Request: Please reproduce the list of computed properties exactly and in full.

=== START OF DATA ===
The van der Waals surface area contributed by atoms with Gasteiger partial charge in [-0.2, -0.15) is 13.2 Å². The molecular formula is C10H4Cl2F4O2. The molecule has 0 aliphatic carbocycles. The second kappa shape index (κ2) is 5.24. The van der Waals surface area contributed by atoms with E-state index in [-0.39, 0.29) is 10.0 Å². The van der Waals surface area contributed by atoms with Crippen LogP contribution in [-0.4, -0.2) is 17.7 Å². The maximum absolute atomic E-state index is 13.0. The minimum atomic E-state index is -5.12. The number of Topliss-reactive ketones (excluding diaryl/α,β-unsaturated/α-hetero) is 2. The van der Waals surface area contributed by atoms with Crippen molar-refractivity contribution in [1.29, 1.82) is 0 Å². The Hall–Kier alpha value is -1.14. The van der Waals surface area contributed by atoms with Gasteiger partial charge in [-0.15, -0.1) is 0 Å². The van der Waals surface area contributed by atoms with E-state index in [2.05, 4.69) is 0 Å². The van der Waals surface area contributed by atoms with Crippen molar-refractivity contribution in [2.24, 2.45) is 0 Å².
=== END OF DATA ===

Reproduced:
The van der Waals surface area contributed by atoms with Gasteiger partial charge in [-0.2, -0.15) is 13.2 Å². The molecular formula is C10H4Cl2F4O2. The molecule has 0 aliphatic carbocycles. The second kappa shape index (κ2) is 5.24. The van der Waals surface area contributed by atoms with E-state index in [-0.39, 0.29) is 10.0 Å². The van der Waals surface area contributed by atoms with Crippen LogP contribution in [-0.4, -0.2) is 17.7 Å². The maximum absolute atomic E-state index is 13.0. The minimum atomic E-state index is -5.12. The number of Topliss-reactive ketones (excluding diaryl/α,β-unsaturated/α-hetero) is 2. The van der Waals surface area contributed by atoms with Crippen molar-refractivity contribution in [1.29, 1.82) is 0 Å². The Hall–Kier alpha value is -1.14. The van der Waals surface area contributed by atoms with Gasteiger partial charge in [-0.15, -0.1) is 0 Å². The van der Waals surface area contributed by atoms with E-state index in [2.05, 4.69) is 0 Å². The van der Waals surface area contributed by atoms with Crippen molar-refractivity contribution in [2.24, 2.45) is 0 Å².